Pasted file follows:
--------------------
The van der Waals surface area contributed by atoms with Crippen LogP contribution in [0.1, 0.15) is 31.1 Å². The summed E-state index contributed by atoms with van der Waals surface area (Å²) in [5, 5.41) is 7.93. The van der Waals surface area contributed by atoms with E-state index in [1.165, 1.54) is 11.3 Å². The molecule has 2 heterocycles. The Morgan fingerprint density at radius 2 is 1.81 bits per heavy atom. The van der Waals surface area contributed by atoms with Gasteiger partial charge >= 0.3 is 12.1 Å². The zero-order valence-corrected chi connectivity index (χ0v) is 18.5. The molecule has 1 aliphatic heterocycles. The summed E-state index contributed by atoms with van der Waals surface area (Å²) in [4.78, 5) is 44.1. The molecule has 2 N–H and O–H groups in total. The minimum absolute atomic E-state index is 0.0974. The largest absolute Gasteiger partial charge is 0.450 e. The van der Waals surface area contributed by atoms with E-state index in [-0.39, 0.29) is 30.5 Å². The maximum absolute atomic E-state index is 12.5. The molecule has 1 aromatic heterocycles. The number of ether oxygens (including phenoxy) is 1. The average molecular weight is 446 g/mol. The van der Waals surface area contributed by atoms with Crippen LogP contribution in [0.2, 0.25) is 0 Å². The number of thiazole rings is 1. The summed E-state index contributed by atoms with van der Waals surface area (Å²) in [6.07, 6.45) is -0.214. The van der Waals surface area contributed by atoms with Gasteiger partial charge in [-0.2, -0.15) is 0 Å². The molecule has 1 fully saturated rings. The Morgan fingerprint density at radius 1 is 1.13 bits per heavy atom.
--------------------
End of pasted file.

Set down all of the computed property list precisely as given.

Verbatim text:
The van der Waals surface area contributed by atoms with Crippen LogP contribution in [0.1, 0.15) is 31.1 Å². The summed E-state index contributed by atoms with van der Waals surface area (Å²) in [5, 5.41) is 7.93. The van der Waals surface area contributed by atoms with E-state index in [1.165, 1.54) is 11.3 Å². The molecule has 2 heterocycles. The Morgan fingerprint density at radius 2 is 1.81 bits per heavy atom. The van der Waals surface area contributed by atoms with Gasteiger partial charge >= 0.3 is 12.1 Å². The zero-order valence-corrected chi connectivity index (χ0v) is 18.5. The molecule has 1 aliphatic heterocycles. The summed E-state index contributed by atoms with van der Waals surface area (Å²) in [4.78, 5) is 44.1. The molecule has 2 N–H and O–H groups in total. The minimum absolute atomic E-state index is 0.0974. The largest absolute Gasteiger partial charge is 0.450 e. The van der Waals surface area contributed by atoms with E-state index in [-0.39, 0.29) is 30.5 Å². The maximum absolute atomic E-state index is 12.5. The molecule has 1 aromatic heterocycles. The number of ether oxygens (including phenoxy) is 1. The average molecular weight is 446 g/mol. The van der Waals surface area contributed by atoms with Crippen LogP contribution in [0.2, 0.25) is 0 Å². The number of thiazole rings is 1. The summed E-state index contributed by atoms with van der Waals surface area (Å²) in [6.07, 6.45) is -0.214. The van der Waals surface area contributed by atoms with Gasteiger partial charge in [-0.2, -0.15) is 0 Å². The molecule has 1 fully saturated rings. The Morgan fingerprint density at radius 1 is 1.13 bits per heavy atom.